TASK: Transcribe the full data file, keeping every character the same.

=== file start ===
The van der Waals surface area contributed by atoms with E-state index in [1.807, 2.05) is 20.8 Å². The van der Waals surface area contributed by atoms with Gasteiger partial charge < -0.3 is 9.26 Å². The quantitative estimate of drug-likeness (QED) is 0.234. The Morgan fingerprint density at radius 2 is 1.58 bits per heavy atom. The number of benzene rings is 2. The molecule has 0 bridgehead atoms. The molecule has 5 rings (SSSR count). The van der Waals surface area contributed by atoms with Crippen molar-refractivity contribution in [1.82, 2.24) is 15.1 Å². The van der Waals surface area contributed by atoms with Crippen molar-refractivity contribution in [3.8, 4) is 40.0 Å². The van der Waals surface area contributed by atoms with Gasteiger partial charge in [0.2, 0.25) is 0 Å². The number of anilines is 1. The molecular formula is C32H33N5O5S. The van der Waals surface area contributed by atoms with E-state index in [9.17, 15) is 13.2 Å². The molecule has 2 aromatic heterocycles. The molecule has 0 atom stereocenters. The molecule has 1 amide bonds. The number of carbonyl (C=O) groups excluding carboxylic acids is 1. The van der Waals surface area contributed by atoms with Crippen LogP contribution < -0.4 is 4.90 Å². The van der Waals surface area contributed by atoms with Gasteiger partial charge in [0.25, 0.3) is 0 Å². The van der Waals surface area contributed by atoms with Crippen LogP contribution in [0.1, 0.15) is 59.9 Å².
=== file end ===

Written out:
The van der Waals surface area contributed by atoms with E-state index in [1.807, 2.05) is 20.8 Å². The van der Waals surface area contributed by atoms with Gasteiger partial charge < -0.3 is 9.26 Å². The quantitative estimate of drug-likeness (QED) is 0.234. The Morgan fingerprint density at radius 2 is 1.58 bits per heavy atom. The number of benzene rings is 2. The molecule has 0 bridgehead atoms. The molecule has 5 rings (SSSR count). The van der Waals surface area contributed by atoms with Crippen molar-refractivity contribution in [1.82, 2.24) is 15.1 Å². The van der Waals surface area contributed by atoms with Crippen molar-refractivity contribution in [3.8, 4) is 40.0 Å². The van der Waals surface area contributed by atoms with Gasteiger partial charge in [0.2, 0.25) is 0 Å². The number of anilines is 1. The molecular formula is C32H33N5O5S. The van der Waals surface area contributed by atoms with E-state index in [9.17, 15) is 13.2 Å². The molecule has 2 aromatic heterocycles. The molecule has 0 atom stereocenters. The molecule has 1 amide bonds. The number of carbonyl (C=O) groups excluding carboxylic acids is 1. The van der Waals surface area contributed by atoms with Crippen LogP contribution < -0.4 is 4.90 Å². The van der Waals surface area contributed by atoms with Gasteiger partial charge in [0.25, 0.3) is 0 Å². The van der Waals surface area contributed by atoms with Crippen LogP contribution in [0.1, 0.15) is 59.9 Å².